Every arts organization has a deficit, NOT!
Michael Kaiser, in a blog about the Oregon Symphony, brings up an important point:
I am afraid NOT every arts organization has a deficit. That is simply not true. And it is dangerous logic.
This is a good counterpoint to the fact that not every popular entertainment institution is profitable or sustainable. Until we can get past specific stereotypical qualities we attribute to arts organizations and popular music institutions, we’ll never be able to start seriously figuring out why some things work and why others don’t.
Since some of my colleagues in what used to be the Louisville Orchestra have been posting the Kaiser piece, I’ve been following pretty closely both sides of the musicians and management/board issue. One thing I’ve noticed about management side of issues in orchestras, and this is related to my recent 10,000 hours or talent? blog post, is that there is often so much focus on the external reasons for deficits. In this kind of thinking, the external environment is either impossible to change or very resistant to it. There’s just no way to get more of an audience or more donors hence the organization needs to make cuts to be sustainable. This is one other consequence of the Fundamental Attribution Error as I’ve discussed here.
As Michael Kaiser describes the Oregon Symphony situation, we have a different viewpoint:
I am always amused (disturbed?) when someone attached to a not-for-profit arts organization (usually a board or staff member) rationalizes an annual deficit with: “Every opera company/symphony/ballet company has a deficit.”
Tell that to the Oregon Symphony, which has been in the black two years in a row. As reported in an illuminating article by Anne Adams in the Portland Monthly, the Symphony earned a surplus of over $190,000 on an annual budget of $13.9 million during the 2010/11 season.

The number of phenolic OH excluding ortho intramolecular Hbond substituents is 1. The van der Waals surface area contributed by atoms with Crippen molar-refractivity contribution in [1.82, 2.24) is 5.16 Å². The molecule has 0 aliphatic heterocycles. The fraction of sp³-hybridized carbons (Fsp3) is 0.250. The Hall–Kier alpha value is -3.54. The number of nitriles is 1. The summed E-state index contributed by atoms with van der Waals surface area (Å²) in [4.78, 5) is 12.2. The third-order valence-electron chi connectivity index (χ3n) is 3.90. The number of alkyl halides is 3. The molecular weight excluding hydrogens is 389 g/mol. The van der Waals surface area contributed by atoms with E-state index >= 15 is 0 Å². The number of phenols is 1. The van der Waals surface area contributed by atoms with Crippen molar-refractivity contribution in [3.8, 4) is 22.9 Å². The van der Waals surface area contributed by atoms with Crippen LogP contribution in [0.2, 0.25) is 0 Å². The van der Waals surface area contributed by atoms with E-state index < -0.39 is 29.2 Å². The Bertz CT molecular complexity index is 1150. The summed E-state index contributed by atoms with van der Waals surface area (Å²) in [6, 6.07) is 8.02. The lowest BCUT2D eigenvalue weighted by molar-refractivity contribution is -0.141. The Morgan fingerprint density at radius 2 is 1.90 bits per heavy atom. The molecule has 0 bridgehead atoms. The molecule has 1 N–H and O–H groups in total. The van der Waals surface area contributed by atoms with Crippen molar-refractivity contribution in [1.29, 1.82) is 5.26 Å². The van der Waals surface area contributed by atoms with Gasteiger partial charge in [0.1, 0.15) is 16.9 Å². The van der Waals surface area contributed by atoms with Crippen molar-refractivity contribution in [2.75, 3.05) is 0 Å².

Most interesting to me was the statement by Symphony President Elaine Calder, “For the second year in a row revenues have exceeded expenses, despite the additional cost of taking the orchestra to New York’s Spring for Music festival and making a recording of the Carnegie program.”
The Carnegie program did not feature 19th century European chestnuts. It included Ives’ The Unanswered Question, Adams’ The Wound Dresser, Britten’s Sinfonia da Requiem and Vaughan Williams’ Symphony No. 4. (It was recorded on the PentaTone label.)
So how can a symphony orchestra earn a surplus performing less than standard works, touring to New York, and making recordings? I would like to hear an explanation from all of the board members of symphony orchestras (and opera companies and ballet companies…) who are convinced that the only way to attain fiscal health is to cut salaries, eliminate touring, scotch special projects like recordings and reduce the size of the orchestra.
And the Oregon Symphony isn’t the only organization doing well financially. The Met Opera hit a record-breaking fundraising year and for the first time in seven years has a balanced budget. Despite the modest deficit, which can be attributed partially to Muti’s illness, the Chicago Symphony Orchestra has been in the black recently. The LA Phil is holding its own as well. Plenty of mid-sized and smaller organizations are also doing relatively well.
The point is, I think, that making cuts to downsize to a shrinking level of revenue is exactly the opposite of what groups that are successfully weathering the depressed economy are doing. It can be argued that just maybe, all those that are doing well happen to be in areas where there is much more support for the arts, but it can just as easily be argued that the collective vision and investment in expansion has brought more revenue to the organizations that are working!